The Libation Bearers Topic Tracking: Revenge
Revenge 1: Aegisthus helped Clytaemnestra to plot Agamemnon's murder because he wanted revenge against Atreus, who had killed Aegisthus' older siblings. Clytaemnestra wanted revenge because Agamemnon killed her daughter, Iphigenia, so that the Greek fleet could sail to Troy.
Revenge 2: Standing in front of the tomb of Agamemnon, Orestes promises that he will get revenge for his father's death. Clytaemnestra and Aegisthus are Agamemnon's murderers, and Orestes has returned to Argos to kill them and restore himself to the royal throne.
Revenge 3: The Chorus of foreign serving women declares that they must get revenge against Aegisthus and Clytaemnestra for Agamemnon's murder. Many years have passed, and the two have gone unpunished for too long. The Chorus and Electra pray that an avenger will come to Argos.
Revenge 4: Rather than wishing for forgiveness or peace in Argos, Electra burns with hatred towards her mother Clytaemnestra and her lover Aegisthus. She pours libations to the dead Agamemnon, wishing that he will somehow punish these two for murdering him. Electra, like the Chorus, only wants to have violent, merciless revenge.
Revenge 5: Orestes states that just revenge will be dealt out to those who deserve it. Because Clytaemnestra and Aegisthus murdered his father, he will in turn murder them. There appears to be a question of whether this is justice or if this is simple revenge. The children's anger burns brightly, and this revenge will be justice in their opinion.
Revenge 6: It is not only Orestes' duty to commit an act of revenge for his father Agamemnon, but also he must get revenge for the entire citizenry of Argos, which has been controlled by an unjust government for many years. This is yet another reason to murder Aegisthus and Clytaemnestra.
Revenge 7: Electra warns that there are goddesses called the Furies who get revenge for terrible crimes by tormenting the criminal until he is dead. She asks the Furies to help her brother Orestes in murdering Clytaemnestra because she murdered Agamemnon.
Revenge 8: Orestes' plan for revenge is very harsh and merciless, as he says simply that he must "wipe out the stain of blood shed long ago." He believes that by killing more people through an act of revenge, then he will have cleansed the royal House of Argos from any sins.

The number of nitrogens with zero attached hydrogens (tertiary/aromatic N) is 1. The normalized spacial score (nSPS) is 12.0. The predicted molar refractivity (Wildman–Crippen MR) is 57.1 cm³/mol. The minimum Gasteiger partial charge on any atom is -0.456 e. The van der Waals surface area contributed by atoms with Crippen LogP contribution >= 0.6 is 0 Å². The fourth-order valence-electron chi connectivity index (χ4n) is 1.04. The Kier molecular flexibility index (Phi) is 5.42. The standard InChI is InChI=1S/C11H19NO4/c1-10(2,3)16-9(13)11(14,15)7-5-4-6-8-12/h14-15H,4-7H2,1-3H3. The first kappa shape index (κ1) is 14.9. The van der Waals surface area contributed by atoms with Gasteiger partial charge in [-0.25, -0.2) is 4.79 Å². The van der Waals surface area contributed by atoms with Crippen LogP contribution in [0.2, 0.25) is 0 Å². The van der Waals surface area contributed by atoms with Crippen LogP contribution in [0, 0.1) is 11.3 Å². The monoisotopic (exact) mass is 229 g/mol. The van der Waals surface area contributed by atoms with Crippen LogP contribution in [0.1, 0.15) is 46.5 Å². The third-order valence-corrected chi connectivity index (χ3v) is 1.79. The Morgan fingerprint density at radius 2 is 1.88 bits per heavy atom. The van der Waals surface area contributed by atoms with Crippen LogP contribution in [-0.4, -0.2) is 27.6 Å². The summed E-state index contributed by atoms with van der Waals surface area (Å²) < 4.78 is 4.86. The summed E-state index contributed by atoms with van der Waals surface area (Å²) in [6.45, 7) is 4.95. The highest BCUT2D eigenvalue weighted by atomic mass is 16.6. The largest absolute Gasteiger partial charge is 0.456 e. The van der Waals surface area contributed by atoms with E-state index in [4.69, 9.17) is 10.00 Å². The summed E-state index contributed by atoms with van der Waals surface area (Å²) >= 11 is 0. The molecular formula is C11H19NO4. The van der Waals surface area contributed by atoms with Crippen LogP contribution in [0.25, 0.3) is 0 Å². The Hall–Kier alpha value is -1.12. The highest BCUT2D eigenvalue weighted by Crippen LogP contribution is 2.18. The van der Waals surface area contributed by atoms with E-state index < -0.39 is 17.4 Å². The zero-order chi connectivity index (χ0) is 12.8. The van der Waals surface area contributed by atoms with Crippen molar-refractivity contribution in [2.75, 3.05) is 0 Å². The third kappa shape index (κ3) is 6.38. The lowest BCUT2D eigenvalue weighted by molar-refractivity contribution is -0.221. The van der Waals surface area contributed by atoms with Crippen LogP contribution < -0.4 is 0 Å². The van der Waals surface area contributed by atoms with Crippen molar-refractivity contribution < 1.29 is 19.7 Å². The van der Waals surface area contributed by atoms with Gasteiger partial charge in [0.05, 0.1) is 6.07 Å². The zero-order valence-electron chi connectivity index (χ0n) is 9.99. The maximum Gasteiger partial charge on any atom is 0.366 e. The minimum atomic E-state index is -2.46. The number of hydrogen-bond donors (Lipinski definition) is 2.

Revenge 9: The revenge plot is carried out as a near-mirror to the same tactics and circumstances used by Clytaemnestra and Aegisthus. The first step is to generate a false sense of security, just as she did when praising Agamemnon so highly when he returned from the Trojan War. Now, Orestes deceives his mother by declaring that the one person she had to fear in the world, Orestes, is dead.
Revenge 10: The Chorus asks that Zeus help Orestes to get revenge against Clytaemnestra and Aegisthus, hoping that he shall help them to avenge Agamemnon's murder. Again, these women think that more murders shall be a good punishment for earlier murders.
Revenge 11: Now Clytaemnestra warns that if Orestes succeeds in murdering her, then she will get revenge against him afterwards by casting a terrible curse against him. Orestes debates this possibility in his head, deciding that if he does not avenge Agamemnon's death then he will suffer just as equally by the curse of his father. He chooses to take his chances and kills her.
Revenge 12: The act of revenge against Aegisthus and Clytaemnestra is finally completed in a way that mirrors the murders of Agamemnon and Cassandra. Both murders were achieved after generating a false sense of security by means of deception; the bodies laid side by side in both murders; and finally, the bloody robe used to restrain Agamemnon's arms is spread on the floor near Clytaemnestra's body as a symbol that the cycle of murder has come full circle. The murders began with the bloody robe and now they end with the bloody robe.
Revenge 13: Clytaemnestra's promise of an revengeful curse against Orestes becomes a reality. He is tormented by the avenging Furies because he murdered his biological mother, fleeing Argos for Delphi where he hopes to find protection and an explanation from Apollo, god of truth, light, and prophesy.
Revenge 14: The Chorus of foreign serving women points out that revenge is in fact a vicious cycle that does not seem to have an end. The revenge began when Atreus murdered Thyestes' children, causing Aegisthus to plot Agamemnon's murder to avenge his siblings. Clytaemnestra wanted revenge for Iphigenia's death; Orestes wanted revenge for Agamemnon's death. Now the avenging Furies want revenge for Clytaemnestra's death. These women wonder, when will the revenge stop? Will these violent memories of the past ever be forgotten?